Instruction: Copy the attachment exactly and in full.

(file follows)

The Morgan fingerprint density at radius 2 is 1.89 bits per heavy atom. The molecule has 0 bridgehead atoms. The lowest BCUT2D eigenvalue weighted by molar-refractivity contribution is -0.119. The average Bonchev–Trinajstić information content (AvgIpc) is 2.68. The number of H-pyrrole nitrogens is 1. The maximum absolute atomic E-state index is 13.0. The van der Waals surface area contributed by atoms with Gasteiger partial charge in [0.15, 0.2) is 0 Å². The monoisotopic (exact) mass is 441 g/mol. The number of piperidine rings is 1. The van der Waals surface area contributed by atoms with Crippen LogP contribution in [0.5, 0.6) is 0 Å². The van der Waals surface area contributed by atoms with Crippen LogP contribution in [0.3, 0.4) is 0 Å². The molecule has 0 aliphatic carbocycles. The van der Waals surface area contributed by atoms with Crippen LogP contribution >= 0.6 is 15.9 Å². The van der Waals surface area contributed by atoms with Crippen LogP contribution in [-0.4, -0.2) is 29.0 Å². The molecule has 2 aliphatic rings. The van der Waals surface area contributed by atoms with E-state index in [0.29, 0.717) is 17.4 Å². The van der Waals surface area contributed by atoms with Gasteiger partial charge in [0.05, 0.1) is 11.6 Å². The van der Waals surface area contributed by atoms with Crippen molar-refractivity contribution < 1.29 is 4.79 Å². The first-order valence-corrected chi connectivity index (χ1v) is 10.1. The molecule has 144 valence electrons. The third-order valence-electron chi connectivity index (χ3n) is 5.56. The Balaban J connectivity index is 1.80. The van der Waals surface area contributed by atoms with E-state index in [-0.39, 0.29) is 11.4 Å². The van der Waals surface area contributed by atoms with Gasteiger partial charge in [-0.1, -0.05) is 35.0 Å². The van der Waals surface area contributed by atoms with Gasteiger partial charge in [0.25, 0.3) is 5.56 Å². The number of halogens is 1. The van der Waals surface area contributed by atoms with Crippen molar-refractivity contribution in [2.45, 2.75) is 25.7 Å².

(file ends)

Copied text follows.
The Morgan fingerprint density at radius 2 is 1.89 bits per heavy atom. The molecule has 0 bridgehead atoms. The lowest BCUT2D eigenvalue weighted by molar-refractivity contribution is -0.119. The average Bonchev–Trinajstić information content (AvgIpc) is 2.68. The number of H-pyrrole nitrogens is 1. The maximum absolute atomic E-state index is 13.0. The van der Waals surface area contributed by atoms with Gasteiger partial charge in [0.15, 0.2) is 0 Å². The monoisotopic (exact) mass is 441 g/mol. The number of piperidine rings is 1. The van der Waals surface area contributed by atoms with Crippen LogP contribution in [0.5, 0.6) is 0 Å². The van der Waals surface area contributed by atoms with Crippen LogP contribution in [0.3, 0.4) is 0 Å². The molecule has 0 aliphatic carbocycles. The van der Waals surface area contributed by atoms with Crippen LogP contribution >= 0.6 is 15.9 Å². The van der Waals surface area contributed by atoms with Crippen LogP contribution in [-0.4, -0.2) is 29.0 Å². The molecule has 2 aliphatic rings. The van der Waals surface area contributed by atoms with E-state index in [0.29, 0.717) is 17.4 Å². The van der Waals surface area contributed by atoms with Gasteiger partial charge in [0.05, 0.1) is 11.6 Å². The van der Waals surface area contributed by atoms with Crippen molar-refractivity contribution < 1.29 is 4.79 Å². The first-order valence-corrected chi connectivity index (χ1v) is 10.1. The molecule has 144 valence electrons. The third-order valence-electron chi connectivity index (χ3n) is 5.56. The Balaban J connectivity index is 1.80. The van der Waals surface area contributed by atoms with E-state index in [-0.39, 0.29) is 11.4 Å². The van der Waals surface area contributed by atoms with Gasteiger partial charge in [-0.1, -0.05) is 35.0 Å². The van der Waals surface area contributed by atoms with Gasteiger partial charge in [0.25, 0.3) is 5.56 Å². The number of halogens is 1. The van der Waals surface area contributed by atoms with Crippen molar-refractivity contribution in [2.45, 2.75) is 25.7 Å².